Jonathan Cardew

Jonathan Cardew is a writer from Sheffield. He doesn’t live there anymore. But he is from there. Find his words in cream city review, SmokeLong Quarterly, wigleaf, and Best Microfiction 2021.

THE FUCK’S A TUFFET? by Jonathan Cardew

Little Miss Muffet took another hit from her Juul. It was Friday, which meant English class all afternoon. Instead of walking towards the Arts building, though, Muffet detoured into the woods so she could do a little pipe before Hawthorne.


When she sat down on a grassy embankment, a spider descended from a nearby tree--a ten-foot wide spider, big enough to hop and skip over a bus.


She tried to light her pipe, but the spider freaked out and hissed at the flame.


“Oh, just piss off,” she said to the spider, and it promptly did.


Once she was high, it crawled back.


“Are you eating fire?” asked the spider, sheepishly, motioning to the pipe with one hairy leg.


“Go away,” said Muffet. 


“I just want to sit with you on that tuffet,” said the spider. “Seems like a perfect spot.”


Miss Muffet enjoyed smoking so much—getting high was her new normal, filling herself with fumes was her new way. 


“A tuffet?”


She laughed. She coughed out smoke.


Spiders were not her new way.



When she arrived at school, things were baffling.


Two freshmen rushed up to her and flapped their traps about Mr. Karman making out with one of the seniors and getting caught by the principal.


Miss Muffet took a surreptitious draw from her Juul, eating the vape so that it leaked out of her nose.


“Ewww, gross,” she said, but she wasn’t really grossed out; Mr. Karman had a tush like two boiled eggs joined in holy matrimony.


“In the Biology room,” said one of the freshmen, with an exaggerated wink.


Little Miss Muffet thought about the spider.


She mouthed the word, “tuffet.”






She entered the school via the Sciences wing.



It was dark in the Biology room, except for the hydroponic lights in one corner.


Little Miss Muffet peered through the little glass window and could just about make out the hunched figure of Mr. Karman at his desk.


It looked like he was bent over his grading, but surely he was staring down into the chasm of his bad choices.


Little Miss Muffet knocked on the window—rat-a-tat-tat.


No response.


She tried again, but figured she might as well just open the door.


The room was eerily quiet—never was it quiet during class time since Mr. Karman operated on a ‘do what you will’ kind of vibe.


She walked toward him.


He looked up from his chasm.


“Muffet…” he said. “Don’t you have class now?”


“Free period,” she lied, sitting down on one of the student seats.


“Oh,” he said, letting out a sigh.


“I’m sorry to bother you, Mr. Karman, but I had a question…”


“Now's not a great time for questions,” he said.


Little Miss Muffet leant back in the seat so it groaned, getting out her Juul device and giving it a quick pull.


She guessed Mr. Karman wouldn’t notice, let alone care.


“Now’s not a great time for anything.”


Mr. Karman looked sexy in the wan light, like a figure from an oil painting, all anguish and doom, haggard.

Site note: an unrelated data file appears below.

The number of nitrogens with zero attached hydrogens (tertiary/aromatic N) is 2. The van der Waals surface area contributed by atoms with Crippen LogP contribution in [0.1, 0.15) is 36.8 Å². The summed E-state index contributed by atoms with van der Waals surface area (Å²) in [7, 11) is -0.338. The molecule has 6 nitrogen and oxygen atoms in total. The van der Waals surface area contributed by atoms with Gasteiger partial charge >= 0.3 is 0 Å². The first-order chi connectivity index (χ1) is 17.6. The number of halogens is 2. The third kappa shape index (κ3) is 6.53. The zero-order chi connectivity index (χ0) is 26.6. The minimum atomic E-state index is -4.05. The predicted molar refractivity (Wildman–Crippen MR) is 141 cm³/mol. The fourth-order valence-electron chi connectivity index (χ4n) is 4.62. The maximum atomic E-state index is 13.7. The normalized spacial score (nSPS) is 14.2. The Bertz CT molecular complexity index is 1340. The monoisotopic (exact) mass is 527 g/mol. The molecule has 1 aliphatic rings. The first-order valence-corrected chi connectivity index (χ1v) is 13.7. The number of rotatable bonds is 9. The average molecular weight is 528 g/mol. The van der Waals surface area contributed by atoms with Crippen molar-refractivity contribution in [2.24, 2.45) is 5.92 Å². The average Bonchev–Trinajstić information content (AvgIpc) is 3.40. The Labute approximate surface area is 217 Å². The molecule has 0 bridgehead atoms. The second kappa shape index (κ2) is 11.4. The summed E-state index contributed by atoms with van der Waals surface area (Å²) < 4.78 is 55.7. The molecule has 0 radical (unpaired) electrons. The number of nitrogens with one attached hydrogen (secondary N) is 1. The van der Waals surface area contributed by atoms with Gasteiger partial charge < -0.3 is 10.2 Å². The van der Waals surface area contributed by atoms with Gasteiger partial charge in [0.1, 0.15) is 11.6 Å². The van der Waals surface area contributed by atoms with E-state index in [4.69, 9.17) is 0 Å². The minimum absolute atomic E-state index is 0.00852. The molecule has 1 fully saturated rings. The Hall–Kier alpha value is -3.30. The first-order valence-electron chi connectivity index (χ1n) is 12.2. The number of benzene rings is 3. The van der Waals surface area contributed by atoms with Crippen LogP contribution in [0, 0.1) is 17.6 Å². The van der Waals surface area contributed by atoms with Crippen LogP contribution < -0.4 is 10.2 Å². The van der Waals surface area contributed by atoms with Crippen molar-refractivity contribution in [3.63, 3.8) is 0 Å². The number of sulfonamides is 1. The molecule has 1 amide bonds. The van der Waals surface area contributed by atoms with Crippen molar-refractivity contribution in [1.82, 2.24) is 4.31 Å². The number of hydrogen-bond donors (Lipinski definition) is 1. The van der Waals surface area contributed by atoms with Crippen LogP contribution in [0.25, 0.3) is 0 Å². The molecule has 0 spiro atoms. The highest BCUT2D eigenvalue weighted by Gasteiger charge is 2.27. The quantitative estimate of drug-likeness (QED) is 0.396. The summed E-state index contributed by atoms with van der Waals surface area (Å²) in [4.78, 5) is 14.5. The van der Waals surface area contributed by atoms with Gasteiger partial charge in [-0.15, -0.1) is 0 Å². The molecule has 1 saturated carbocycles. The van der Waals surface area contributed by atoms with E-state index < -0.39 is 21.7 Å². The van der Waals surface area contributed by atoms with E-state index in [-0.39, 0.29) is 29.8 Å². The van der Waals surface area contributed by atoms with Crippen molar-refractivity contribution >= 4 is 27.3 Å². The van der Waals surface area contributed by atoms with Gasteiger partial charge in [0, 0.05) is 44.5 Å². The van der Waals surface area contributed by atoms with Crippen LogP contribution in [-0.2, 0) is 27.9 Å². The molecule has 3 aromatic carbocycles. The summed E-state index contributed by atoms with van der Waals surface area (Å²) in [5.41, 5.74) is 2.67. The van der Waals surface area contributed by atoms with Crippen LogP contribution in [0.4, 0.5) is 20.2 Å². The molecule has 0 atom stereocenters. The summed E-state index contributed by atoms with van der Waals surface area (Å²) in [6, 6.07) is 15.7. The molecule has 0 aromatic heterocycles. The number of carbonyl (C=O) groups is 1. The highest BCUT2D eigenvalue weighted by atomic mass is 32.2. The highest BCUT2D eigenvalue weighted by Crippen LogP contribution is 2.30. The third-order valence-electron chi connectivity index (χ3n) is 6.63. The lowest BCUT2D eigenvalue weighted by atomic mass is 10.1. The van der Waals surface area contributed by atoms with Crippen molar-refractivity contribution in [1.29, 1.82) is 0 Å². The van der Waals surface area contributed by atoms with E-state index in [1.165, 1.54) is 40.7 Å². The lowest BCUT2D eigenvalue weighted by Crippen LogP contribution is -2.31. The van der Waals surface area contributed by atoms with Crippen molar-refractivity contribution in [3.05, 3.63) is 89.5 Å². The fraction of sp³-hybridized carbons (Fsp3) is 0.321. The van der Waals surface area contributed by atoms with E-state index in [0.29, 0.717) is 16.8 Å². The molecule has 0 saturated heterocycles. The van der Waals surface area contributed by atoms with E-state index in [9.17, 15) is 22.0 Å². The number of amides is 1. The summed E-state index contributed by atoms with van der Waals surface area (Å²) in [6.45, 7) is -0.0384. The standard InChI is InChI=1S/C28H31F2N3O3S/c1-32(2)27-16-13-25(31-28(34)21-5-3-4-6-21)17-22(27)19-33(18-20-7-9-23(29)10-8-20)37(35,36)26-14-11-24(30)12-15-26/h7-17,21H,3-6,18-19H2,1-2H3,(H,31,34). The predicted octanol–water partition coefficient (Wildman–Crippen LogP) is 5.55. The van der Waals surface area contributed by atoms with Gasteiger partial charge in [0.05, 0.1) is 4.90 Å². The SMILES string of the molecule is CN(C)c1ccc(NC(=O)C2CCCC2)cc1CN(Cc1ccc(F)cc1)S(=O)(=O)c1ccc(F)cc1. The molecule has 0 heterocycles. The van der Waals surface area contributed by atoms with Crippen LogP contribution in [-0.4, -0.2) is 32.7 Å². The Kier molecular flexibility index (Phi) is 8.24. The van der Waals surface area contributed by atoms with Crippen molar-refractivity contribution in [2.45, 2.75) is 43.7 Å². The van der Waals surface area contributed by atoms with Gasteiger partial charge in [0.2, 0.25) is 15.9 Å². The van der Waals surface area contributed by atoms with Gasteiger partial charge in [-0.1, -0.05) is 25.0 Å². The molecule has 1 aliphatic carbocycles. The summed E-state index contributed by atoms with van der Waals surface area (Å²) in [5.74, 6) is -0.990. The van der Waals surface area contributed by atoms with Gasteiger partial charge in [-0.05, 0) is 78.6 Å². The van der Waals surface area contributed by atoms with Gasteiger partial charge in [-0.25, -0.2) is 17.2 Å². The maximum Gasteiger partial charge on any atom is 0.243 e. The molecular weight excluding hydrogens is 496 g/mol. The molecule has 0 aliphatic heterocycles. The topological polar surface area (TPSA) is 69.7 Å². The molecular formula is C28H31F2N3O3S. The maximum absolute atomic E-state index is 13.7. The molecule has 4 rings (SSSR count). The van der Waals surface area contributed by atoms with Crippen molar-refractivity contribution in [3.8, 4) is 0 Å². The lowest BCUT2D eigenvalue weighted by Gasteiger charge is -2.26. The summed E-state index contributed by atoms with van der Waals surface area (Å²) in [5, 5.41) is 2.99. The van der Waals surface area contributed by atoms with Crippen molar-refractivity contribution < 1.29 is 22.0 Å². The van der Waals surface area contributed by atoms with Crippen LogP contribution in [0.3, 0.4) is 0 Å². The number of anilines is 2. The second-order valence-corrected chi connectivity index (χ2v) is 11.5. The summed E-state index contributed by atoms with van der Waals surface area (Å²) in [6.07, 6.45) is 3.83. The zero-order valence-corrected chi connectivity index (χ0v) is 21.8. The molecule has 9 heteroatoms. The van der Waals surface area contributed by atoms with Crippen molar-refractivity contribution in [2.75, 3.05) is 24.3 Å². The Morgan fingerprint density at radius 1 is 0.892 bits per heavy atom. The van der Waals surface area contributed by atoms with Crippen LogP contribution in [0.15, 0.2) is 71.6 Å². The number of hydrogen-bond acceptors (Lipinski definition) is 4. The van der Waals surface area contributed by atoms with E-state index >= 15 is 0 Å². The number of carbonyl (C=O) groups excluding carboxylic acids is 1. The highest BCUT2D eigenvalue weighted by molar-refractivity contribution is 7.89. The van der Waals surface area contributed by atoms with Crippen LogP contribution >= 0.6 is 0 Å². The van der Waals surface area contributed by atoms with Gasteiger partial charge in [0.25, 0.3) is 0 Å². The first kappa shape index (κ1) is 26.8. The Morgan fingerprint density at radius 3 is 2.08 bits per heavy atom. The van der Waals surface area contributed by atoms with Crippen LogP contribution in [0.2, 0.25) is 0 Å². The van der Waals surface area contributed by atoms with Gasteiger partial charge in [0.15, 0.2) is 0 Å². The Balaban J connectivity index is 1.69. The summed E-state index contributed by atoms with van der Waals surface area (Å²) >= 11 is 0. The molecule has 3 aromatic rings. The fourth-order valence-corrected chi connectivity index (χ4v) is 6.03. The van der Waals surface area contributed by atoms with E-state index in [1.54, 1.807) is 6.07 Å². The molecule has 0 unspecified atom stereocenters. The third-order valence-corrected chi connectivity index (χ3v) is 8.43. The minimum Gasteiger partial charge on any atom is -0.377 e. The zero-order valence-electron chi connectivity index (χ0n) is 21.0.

When the bell rang, Little Miss Muffet was already deep in the woods again.


Hawthorne could wait until Wednesday.


Hawthorne and his scarlet letter could go screw themselves, 1600s style.


“You’re back,” said the spider, who was in the same general vicinity as before.


The spider was one of those fat spiders with tiny legs. Pointless. Dragging its hairy-ass belly across the ground when it moved.


A sorry, sorry sight.


“I’m back,” said Little Miss Muffet, using her fingers to simulate quote marks.


She took her place on the small, grassy hill and got out her pipe again.


“Can I?” said the spider, pointing to the same spot as before.


“Can you what?”


It blinked its dozen eyes.


“Sit down beside you,” it said. “On that tuffet.”


Little Miss Muffet sighed, channeling Mr. Karman.


“Look,” she said. “It’s a free country.”


She pushed a nub of weed into the pipe end and lit it, drawing a perfect crackle.


“Can I ask you a question?”

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Slide through the doors of the convenience store. Live a little in your skin. This skin was given to you in about 1975. Friendship Wolfcheese made sure you got the kind of skin that earned you favor. Ask for cigarettes. Carefully enunciate the vowels and the consonants. Friendship Wolfcheese was very particular about sounds.

Marlllllborooooo Liiiiiights.

Feel the heat in your cheeks. Why the heat in your cheeks?

Marllllllborooooo Liiiights.

He doesn’t understand you. This boy of fifteen, with the fresh coat of paint on his face. Squints in your direction. He’s speaking, but the speaking isn’t happening in your ears.

Friendship Wolfcheese lived on a boat. He hunted for fish with a stick and string, and then he fried the fish in a sea of butter. Fish eyes popped because of the heat. Because of the way they were being cooked.

Marllllllboroooooo Liiiiights.

This boy of fifteen. He doesn’t know you. He doesn’t care for you. He’s got the phone to worry about and the hair to worry about and he doesn’t know you.


Marlllllborooooooo Liiiiiiiiights.

Point again, hitting the plastic separating you and the boy.

Marlllllborooooooo Liiiiiiights.

Fish eyes popping. More of a melt, really. Friendship Wolfcheese could melt a fish in butter whole. A whole melt.

Marlllllboroooooo Liiiiiiights.

Until the fish was just butter.

Marlllllboroooooo Liiiiiiights.

You could live without. Friendship Wolfcheese could live without. Fish could live without water for nine days. Flipping and flipping. On a chopping block.

You walk back.

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